Drive for Safety: How drugs affect driving

6:41 PM, Jan 31, 2012   |    comments
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AUGUSTA, Maine (NEWS CENTER) -- You may want to think twice before you get behind the wheel after taking an antihistimine.

It's one of nearly a dozen prescription or over the counter medicines experts say may affect your ability to drive safely.

With so many public campaign focused on the dangers of drinking and driving -- people may not be aware what could happen when you mix driving and an over the counter sleep medication like Sominex.

'They have the potential, the older you are to cause confusion they may last six to 12 hours. it can interfere with drivng a motor vehicle,' said Dr. Daniel Onion.

Dr. Onion specializes in geriatric medicine and is on the medical advisory board of the Department of Motor Vehicles. He says while most medication dosen't affect driving ability, there are number of medications that can slow reflexes, blur vision or cause drowsiness or dizziness. Dr. Onion also says the elderly tend to be more vunerable because they may metabolize drugs more slowly taking longer for the medications to wear off. some of the types of prescription or over-the-counter medications that can contribute to car accidents include: Anabolic steriods, stimulants, narcotic painkillers, cough medicine, antihistamines. hypoglycimic medications, some anti-depressants, over the counter and prescription sleeping medication and axiety medication.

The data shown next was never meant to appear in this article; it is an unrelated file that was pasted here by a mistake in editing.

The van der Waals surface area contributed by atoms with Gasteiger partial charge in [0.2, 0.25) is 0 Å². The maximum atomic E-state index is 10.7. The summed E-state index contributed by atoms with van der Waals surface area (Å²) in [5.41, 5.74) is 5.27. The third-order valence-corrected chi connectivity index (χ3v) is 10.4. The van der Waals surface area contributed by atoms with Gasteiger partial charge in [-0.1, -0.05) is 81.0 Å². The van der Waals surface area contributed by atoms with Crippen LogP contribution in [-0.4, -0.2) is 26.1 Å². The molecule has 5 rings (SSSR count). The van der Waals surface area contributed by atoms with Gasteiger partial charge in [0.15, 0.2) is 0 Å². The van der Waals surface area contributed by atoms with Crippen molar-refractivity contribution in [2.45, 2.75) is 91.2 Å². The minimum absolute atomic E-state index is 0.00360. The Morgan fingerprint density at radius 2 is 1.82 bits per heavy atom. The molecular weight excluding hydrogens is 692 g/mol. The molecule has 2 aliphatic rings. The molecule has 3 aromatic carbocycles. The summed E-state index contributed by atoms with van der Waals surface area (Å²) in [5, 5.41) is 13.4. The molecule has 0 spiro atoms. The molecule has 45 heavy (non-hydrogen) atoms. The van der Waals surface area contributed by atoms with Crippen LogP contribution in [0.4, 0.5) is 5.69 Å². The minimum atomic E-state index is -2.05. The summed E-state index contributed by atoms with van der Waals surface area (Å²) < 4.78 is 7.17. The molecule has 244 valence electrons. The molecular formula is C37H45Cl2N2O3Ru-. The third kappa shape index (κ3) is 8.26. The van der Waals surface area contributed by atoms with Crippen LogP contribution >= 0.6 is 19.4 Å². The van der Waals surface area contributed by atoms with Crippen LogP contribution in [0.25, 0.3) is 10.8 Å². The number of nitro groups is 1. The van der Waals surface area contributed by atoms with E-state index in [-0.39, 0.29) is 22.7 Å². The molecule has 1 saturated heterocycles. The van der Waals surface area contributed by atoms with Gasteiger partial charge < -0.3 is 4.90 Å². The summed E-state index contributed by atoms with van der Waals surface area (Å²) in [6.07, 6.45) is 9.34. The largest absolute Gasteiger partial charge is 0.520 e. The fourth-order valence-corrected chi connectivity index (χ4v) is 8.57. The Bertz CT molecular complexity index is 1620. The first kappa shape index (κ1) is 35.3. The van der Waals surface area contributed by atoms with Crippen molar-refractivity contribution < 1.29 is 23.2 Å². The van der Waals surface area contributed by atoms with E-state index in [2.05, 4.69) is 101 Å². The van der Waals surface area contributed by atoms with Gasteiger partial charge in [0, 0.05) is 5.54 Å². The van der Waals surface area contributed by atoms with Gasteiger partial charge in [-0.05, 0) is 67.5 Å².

Ask your doctor if you should drive when you first take a new medicaiton.

Also read the label and, research the side effects . if you have to cut back or give up driving due to the medication ride with family or friends or use public transporation. For more information check out or  


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